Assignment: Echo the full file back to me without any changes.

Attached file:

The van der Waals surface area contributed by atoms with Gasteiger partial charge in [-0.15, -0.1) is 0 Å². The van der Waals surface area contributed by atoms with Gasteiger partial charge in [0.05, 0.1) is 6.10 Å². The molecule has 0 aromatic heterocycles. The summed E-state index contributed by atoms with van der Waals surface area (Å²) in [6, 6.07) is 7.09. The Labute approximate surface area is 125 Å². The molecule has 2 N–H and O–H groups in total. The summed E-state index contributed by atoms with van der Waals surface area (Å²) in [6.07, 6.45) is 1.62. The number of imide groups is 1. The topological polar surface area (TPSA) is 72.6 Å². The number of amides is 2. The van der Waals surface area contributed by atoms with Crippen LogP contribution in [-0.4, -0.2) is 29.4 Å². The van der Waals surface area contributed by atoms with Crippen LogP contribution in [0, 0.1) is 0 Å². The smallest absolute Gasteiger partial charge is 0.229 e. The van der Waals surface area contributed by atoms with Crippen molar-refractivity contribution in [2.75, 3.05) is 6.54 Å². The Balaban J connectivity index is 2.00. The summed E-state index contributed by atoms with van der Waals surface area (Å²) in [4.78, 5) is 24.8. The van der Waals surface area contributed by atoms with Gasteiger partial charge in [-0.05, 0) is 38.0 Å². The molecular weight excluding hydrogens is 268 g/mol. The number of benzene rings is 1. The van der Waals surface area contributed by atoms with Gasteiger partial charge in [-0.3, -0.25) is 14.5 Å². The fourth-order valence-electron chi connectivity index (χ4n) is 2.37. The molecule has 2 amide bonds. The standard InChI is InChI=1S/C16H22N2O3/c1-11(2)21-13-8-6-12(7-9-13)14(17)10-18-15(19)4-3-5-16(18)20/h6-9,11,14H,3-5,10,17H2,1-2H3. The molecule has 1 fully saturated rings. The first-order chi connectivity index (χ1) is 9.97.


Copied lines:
The van der Waals surface area contributed by atoms with Gasteiger partial charge in [-0.15, -0.1) is 0 Å². The van der Waals surface area contributed by atoms with Gasteiger partial charge in [0.05, 0.1) is 6.10 Å². The molecule has 0 aromatic heterocycles. The summed E-state index contributed by atoms with van der Waals surface area (Å²) in [6, 6.07) is 7.09. The Labute approximate surface area is 125 Å². The molecule has 2 N–H and O–H groups in total. The summed E-state index contributed by atoms with van der Waals surface area (Å²) in [6.07, 6.45) is 1.62. The number of imide groups is 1. The topological polar surface area (TPSA) is 72.6 Å². The number of amides is 2. The van der Waals surface area contributed by atoms with Crippen LogP contribution in [-0.4, -0.2) is 29.4 Å². The van der Waals surface area contributed by atoms with Crippen LogP contribution in [0, 0.1) is 0 Å². The smallest absolute Gasteiger partial charge is 0.229 e. The van der Waals surface area contributed by atoms with Crippen molar-refractivity contribution in [2.75, 3.05) is 6.54 Å². The Balaban J connectivity index is 2.00. The summed E-state index contributed by atoms with van der Waals surface area (Å²) in [4.78, 5) is 24.8. The van der Waals surface area contributed by atoms with Gasteiger partial charge in [-0.05, 0) is 38.0 Å². The molecular weight excluding hydrogens is 268 g/mol. The number of benzene rings is 1. The van der Waals surface area contributed by atoms with Gasteiger partial charge in [-0.3, -0.25) is 14.5 Å². The fourth-order valence-electron chi connectivity index (χ4n) is 2.37. The molecule has 2 amide bonds. The standard InChI is InChI=1S/C16H22N2O3/c1-11(2)21-13-8-6-12(7-9-13)14(17)10-18-15(19)4-3-5-16(18)20/h6-9,11,14H,3-5,10,17H2,1-2H3. The molecule has 1 fully saturated rings. The first-order chi connectivity index (χ1) is 9.97.